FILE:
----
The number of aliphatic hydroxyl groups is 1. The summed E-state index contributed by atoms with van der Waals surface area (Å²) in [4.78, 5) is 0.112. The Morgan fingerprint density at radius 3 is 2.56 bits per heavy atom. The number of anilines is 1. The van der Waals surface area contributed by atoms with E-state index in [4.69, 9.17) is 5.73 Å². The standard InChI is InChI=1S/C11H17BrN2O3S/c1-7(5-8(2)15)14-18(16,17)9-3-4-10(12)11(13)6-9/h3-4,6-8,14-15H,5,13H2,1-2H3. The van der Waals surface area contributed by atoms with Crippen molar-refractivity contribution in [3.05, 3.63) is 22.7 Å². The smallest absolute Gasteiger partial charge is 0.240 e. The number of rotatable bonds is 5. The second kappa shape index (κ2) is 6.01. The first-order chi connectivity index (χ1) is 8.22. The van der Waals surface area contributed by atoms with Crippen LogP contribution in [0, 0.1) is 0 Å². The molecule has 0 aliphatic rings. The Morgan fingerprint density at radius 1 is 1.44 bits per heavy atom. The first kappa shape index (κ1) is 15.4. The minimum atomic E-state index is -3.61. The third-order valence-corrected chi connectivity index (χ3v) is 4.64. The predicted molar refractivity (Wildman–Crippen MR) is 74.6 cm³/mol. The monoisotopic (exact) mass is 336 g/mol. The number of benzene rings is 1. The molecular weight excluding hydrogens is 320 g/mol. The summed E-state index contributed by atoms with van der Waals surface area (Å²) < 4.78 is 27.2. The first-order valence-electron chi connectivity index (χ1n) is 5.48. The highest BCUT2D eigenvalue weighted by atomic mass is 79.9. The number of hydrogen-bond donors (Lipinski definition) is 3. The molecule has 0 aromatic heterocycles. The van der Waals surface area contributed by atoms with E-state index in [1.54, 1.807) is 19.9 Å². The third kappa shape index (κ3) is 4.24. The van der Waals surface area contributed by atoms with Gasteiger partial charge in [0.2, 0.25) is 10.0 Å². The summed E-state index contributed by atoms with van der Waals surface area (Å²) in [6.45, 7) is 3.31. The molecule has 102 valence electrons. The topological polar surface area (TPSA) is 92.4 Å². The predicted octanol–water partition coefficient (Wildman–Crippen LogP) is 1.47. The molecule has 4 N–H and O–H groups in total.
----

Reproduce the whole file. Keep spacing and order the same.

The number of aliphatic hydroxyl groups is 1. The summed E-state index contributed by atoms with van der Waals surface area (Å²) in [4.78, 5) is 0.112. The Morgan fingerprint density at radius 3 is 2.56 bits per heavy atom. The number of anilines is 1. The van der Waals surface area contributed by atoms with E-state index in [4.69, 9.17) is 5.73 Å². The standard InChI is InChI=1S/C11H17BrN2O3S/c1-7(5-8(2)15)14-18(16,17)9-3-4-10(12)11(13)6-9/h3-4,6-8,14-15H,5,13H2,1-2H3. The van der Waals surface area contributed by atoms with Crippen molar-refractivity contribution in [3.05, 3.63) is 22.7 Å². The smallest absolute Gasteiger partial charge is 0.240 e. The number of rotatable bonds is 5. The second kappa shape index (κ2) is 6.01. The first-order chi connectivity index (χ1) is 8.22. The van der Waals surface area contributed by atoms with Crippen LogP contribution in [0, 0.1) is 0 Å². The molecule has 0 aliphatic rings. The Morgan fingerprint density at radius 1 is 1.44 bits per heavy atom. The first kappa shape index (κ1) is 15.4. The minimum atomic E-state index is -3.61. The third-order valence-corrected chi connectivity index (χ3v) is 4.64. The predicted molar refractivity (Wildman–Crippen MR) is 74.6 cm³/mol. The monoisotopic (exact) mass is 336 g/mol. The number of benzene rings is 1. The molecular weight excluding hydrogens is 320 g/mol. The summed E-state index contributed by atoms with van der Waals surface area (Å²) < 4.78 is 27.2. The first-order valence-electron chi connectivity index (χ1n) is 5.48. The highest BCUT2D eigenvalue weighted by atomic mass is 79.9. The number of hydrogen-bond donors (Lipinski definition) is 3. The molecule has 0 aromatic heterocycles. The van der Waals surface area contributed by atoms with E-state index in [1.54, 1.807) is 19.9 Å². The third kappa shape index (κ3) is 4.24. The van der Waals surface area contributed by atoms with Gasteiger partial charge in [0.2, 0.25) is 10.0 Å². The summed E-state index contributed by atoms with van der Waals surface area (Å²) in [6.45, 7) is 3.31. The molecule has 102 valence electrons. The topological polar surface area (TPSA) is 92.4 Å². The predicted octanol–water partition coefficient (Wildman–Crippen LogP) is 1.47. The molecule has 4 N–H and O–H groups in total.